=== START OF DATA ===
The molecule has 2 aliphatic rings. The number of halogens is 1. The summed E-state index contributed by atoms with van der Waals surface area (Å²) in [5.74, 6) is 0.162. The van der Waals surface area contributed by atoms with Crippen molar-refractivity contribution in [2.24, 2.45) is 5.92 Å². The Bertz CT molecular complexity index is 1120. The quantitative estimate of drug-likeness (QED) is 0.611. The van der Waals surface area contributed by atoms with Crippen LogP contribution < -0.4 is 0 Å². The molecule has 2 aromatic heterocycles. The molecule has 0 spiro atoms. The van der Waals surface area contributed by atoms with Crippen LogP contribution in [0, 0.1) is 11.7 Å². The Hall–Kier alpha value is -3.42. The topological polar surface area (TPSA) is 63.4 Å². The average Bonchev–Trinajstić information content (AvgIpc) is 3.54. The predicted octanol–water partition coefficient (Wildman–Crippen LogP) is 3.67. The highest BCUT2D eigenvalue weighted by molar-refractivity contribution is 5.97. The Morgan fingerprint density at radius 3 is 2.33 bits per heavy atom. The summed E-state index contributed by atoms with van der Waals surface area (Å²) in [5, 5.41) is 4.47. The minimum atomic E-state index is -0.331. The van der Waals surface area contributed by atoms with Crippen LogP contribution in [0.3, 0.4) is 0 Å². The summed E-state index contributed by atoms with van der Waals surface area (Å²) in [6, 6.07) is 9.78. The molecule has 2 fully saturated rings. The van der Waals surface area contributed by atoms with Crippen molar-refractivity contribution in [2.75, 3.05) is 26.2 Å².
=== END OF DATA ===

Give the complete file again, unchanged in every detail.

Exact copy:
The molecule has 2 aliphatic rings. The number of halogens is 1. The summed E-state index contributed by atoms with van der Waals surface area (Å²) in [5.74, 6) is 0.162. The van der Waals surface area contributed by atoms with Crippen molar-refractivity contribution in [2.24, 2.45) is 5.92 Å². The Bertz CT molecular complexity index is 1120. The quantitative estimate of drug-likeness (QED) is 0.611. The van der Waals surface area contributed by atoms with Crippen LogP contribution < -0.4 is 0 Å². The molecule has 2 aromatic heterocycles. The molecule has 0 spiro atoms. The van der Waals surface area contributed by atoms with Crippen LogP contribution in [0, 0.1) is 11.7 Å². The Hall–Kier alpha value is -3.42. The topological polar surface area (TPSA) is 63.4 Å². The average Bonchev–Trinajstić information content (AvgIpc) is 3.54. The predicted octanol–water partition coefficient (Wildman–Crippen LogP) is 3.67. The highest BCUT2D eigenvalue weighted by molar-refractivity contribution is 5.97. The Morgan fingerprint density at radius 3 is 2.33 bits per heavy atom. The summed E-state index contributed by atoms with van der Waals surface area (Å²) in [5, 5.41) is 4.47. The minimum atomic E-state index is -0.331. The van der Waals surface area contributed by atoms with Crippen LogP contribution in [0.3, 0.4) is 0 Å². The summed E-state index contributed by atoms with van der Waals surface area (Å²) in [6, 6.07) is 9.78. The molecule has 2 fully saturated rings. The van der Waals surface area contributed by atoms with Crippen molar-refractivity contribution in [2.75, 3.05) is 26.2 Å².